Back in mid-February, I bounced with excitement when we were first invited to work with over 100 girls at Boys & Girls’ Club Girls’ Day in April. Then, as the date approached, I started getting a little nervous as we realized what that meant… Our team was accustomed to running two-hour workshops with 15-30 students between the four of us. This time, we would have just 90 minutes, and each of us would be facilitating our own room of about 45 people. My “Ahhh!” of happiness began to take a slightly more anxious tone.
So the GDD team turned to a few trusty design strategies to get prepared:
1. Prototype, test, learn, repeat.
We had so many ideas for how to adjust the program to make it work, but we had no idea how they would perform “in the wild” until we tried. After planning our first iteration, we looked to get as close to the final context as possible for testing. So, we ran a small 1.5 hour workshop at the Boys & Girls Club with some 9th graders. We knew what questions we wanted to answer, designed the prototypes as experiments, and paid attention to the answers we observed. Although great challenge solutions and mission statements emerged from the trial workshop, we noticed some huge opportunities for change. We also listened to the extremely helpful feedback from Renee, the Girls’ Day coordinator, and incorporated it into a second test, this time with a Citizen Schools program in San Jose. Even after this trial, we saw the need to go back to the drawing board and rethink several elements before the big day.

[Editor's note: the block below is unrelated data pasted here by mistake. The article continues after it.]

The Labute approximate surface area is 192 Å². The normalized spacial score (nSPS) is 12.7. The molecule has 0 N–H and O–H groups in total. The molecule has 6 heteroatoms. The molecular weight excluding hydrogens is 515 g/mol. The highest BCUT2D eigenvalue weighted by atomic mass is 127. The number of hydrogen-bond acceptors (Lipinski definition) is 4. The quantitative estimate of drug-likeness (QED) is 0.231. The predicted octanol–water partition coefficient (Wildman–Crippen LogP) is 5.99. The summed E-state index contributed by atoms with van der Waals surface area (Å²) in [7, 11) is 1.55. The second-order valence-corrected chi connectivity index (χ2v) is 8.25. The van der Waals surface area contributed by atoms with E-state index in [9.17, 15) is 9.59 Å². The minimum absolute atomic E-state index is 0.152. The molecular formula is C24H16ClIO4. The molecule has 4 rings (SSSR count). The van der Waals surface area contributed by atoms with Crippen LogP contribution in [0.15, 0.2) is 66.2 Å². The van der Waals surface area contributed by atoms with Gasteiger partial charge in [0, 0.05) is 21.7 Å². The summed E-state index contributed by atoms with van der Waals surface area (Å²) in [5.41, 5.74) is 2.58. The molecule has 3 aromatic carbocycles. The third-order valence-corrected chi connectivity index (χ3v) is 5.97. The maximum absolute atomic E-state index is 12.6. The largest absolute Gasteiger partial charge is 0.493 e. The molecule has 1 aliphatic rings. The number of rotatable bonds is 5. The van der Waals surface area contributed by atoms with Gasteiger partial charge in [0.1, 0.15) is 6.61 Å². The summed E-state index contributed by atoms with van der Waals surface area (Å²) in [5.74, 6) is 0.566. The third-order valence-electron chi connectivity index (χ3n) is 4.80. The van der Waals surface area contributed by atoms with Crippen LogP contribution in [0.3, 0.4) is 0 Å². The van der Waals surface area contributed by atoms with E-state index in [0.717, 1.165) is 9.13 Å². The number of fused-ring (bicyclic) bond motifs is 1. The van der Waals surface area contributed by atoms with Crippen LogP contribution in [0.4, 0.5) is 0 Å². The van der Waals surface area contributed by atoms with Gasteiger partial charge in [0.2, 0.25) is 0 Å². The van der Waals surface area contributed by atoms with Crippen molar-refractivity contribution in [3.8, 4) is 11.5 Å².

2. Simplify for quality.
Between the design challenge and the mission statement-writing, our original 2-hour workshop had a lot going on, and even those hours were a squeeze. In order to do justice to any part of the workshop in our constrained time frame, we had to focus in on what was really impactful, cutting everything else. Our final product focused only on applying design thinking to the mission statement construction process, rather than to a separate challenge. The most special parts of the design challenge workshop lived on, but with a much tighter focus.
3. Be open to big changes.
This is a hard one, and one I’m most proud of the team for embracing. Over the last 6 months, we had put many hours and ideas into imagining, implementing, and honing our original workshop-- now, we were faced with disassembling it to build something new. At first, we tried to fit the old workshop to new circumstances by making as few and as small changes as possible. The results might have been good enough, but we soon saw that only big changes would lead to something great.
4. Get organized.
Precision is not my strong point, but in this challenge, it was essential. With Rachel leading the organization charge, we scheduled out each minute, counted each Post-it, and sorted every material into brightly color-coded envelopes. By show time, the workshop ran (more or less) like a well-oiled machine, allowing each of us to facilitate our own room of girls.
5. Ask for help.
Even with all of this preparation, we still knew that the help of friends to facilitate the rooms alongside us would change the game. A huge shout out to Ariela Safira and Megan Kurohara for helping out! Thanks also to Renee Infelise for her continued feedback :)